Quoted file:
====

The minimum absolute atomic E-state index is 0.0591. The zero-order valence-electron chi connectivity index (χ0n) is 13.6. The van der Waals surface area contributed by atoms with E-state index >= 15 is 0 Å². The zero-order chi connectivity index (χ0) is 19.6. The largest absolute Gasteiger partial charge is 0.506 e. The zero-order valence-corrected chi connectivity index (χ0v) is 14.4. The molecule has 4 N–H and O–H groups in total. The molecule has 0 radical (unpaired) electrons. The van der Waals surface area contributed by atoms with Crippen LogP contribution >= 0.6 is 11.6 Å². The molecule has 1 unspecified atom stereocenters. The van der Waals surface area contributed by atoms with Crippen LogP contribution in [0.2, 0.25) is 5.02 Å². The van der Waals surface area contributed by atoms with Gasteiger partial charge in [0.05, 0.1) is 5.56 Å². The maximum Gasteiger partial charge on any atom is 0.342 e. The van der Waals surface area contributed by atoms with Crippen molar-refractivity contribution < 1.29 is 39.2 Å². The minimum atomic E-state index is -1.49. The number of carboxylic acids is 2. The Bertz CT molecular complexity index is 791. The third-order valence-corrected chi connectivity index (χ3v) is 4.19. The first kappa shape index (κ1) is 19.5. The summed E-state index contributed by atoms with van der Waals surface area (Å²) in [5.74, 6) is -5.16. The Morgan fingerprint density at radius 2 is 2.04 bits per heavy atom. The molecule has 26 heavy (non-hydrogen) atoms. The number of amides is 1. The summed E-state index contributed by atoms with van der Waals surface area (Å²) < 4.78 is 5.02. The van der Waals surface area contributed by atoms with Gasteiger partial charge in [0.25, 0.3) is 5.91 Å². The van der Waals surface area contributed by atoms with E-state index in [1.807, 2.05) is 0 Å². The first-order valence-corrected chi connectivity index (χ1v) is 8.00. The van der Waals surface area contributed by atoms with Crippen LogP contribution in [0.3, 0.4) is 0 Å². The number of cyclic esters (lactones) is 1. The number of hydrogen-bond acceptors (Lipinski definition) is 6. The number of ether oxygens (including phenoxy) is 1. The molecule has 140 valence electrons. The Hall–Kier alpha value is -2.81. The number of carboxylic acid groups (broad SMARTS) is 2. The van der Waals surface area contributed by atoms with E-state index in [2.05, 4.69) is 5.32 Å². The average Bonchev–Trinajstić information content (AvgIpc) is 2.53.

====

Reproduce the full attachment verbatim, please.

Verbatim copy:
The minimum absolute atomic E-state index is 0.0591. The zero-order valence-electron chi connectivity index (χ0n) is 13.6. The van der Waals surface area contributed by atoms with E-state index >= 15 is 0 Å². The zero-order chi connectivity index (χ0) is 19.6. The largest absolute Gasteiger partial charge is 0.506 e. The zero-order valence-corrected chi connectivity index (χ0v) is 14.4. The molecule has 4 N–H and O–H groups in total. The molecule has 0 radical (unpaired) electrons. The van der Waals surface area contributed by atoms with Crippen LogP contribution >= 0.6 is 11.6 Å². The molecule has 1 unspecified atom stereocenters. The van der Waals surface area contributed by atoms with Crippen LogP contribution in [0.2, 0.25) is 5.02 Å². The van der Waals surface area contributed by atoms with Gasteiger partial charge in [0.05, 0.1) is 5.56 Å². The maximum Gasteiger partial charge on any atom is 0.342 e. The van der Waals surface area contributed by atoms with Crippen molar-refractivity contribution < 1.29 is 39.2 Å². The minimum atomic E-state index is -1.49. The number of carboxylic acids is 2. The Bertz CT molecular complexity index is 791. The third-order valence-corrected chi connectivity index (χ3v) is 4.19. The first kappa shape index (κ1) is 19.5. The summed E-state index contributed by atoms with van der Waals surface area (Å²) in [5.74, 6) is -5.16. The Morgan fingerprint density at radius 2 is 2.04 bits per heavy atom. The molecule has 26 heavy (non-hydrogen) atoms. The number of amides is 1. The summed E-state index contributed by atoms with van der Waals surface area (Å²) < 4.78 is 5.02. The van der Waals surface area contributed by atoms with Gasteiger partial charge in [0.25, 0.3) is 5.91 Å². The van der Waals surface area contributed by atoms with E-state index in [1.807, 2.05) is 0 Å². The first-order valence-corrected chi connectivity index (χ1v) is 8.00. The van der Waals surface area contributed by atoms with Crippen LogP contribution in [0.3, 0.4) is 0 Å². The number of cyclic esters (lactones) is 1. The number of hydrogen-bond acceptors (Lipinski definition) is 6. The number of ether oxygens (including phenoxy) is 1. The molecule has 140 valence electrons. The Hall–Kier alpha value is -2.81. The number of carboxylic acid groups (broad SMARTS) is 2. The van der Waals surface area contributed by atoms with E-state index in [2.05, 4.69) is 5.32 Å². The average Bonchev–Trinajstić information content (AvgIpc) is 2.53.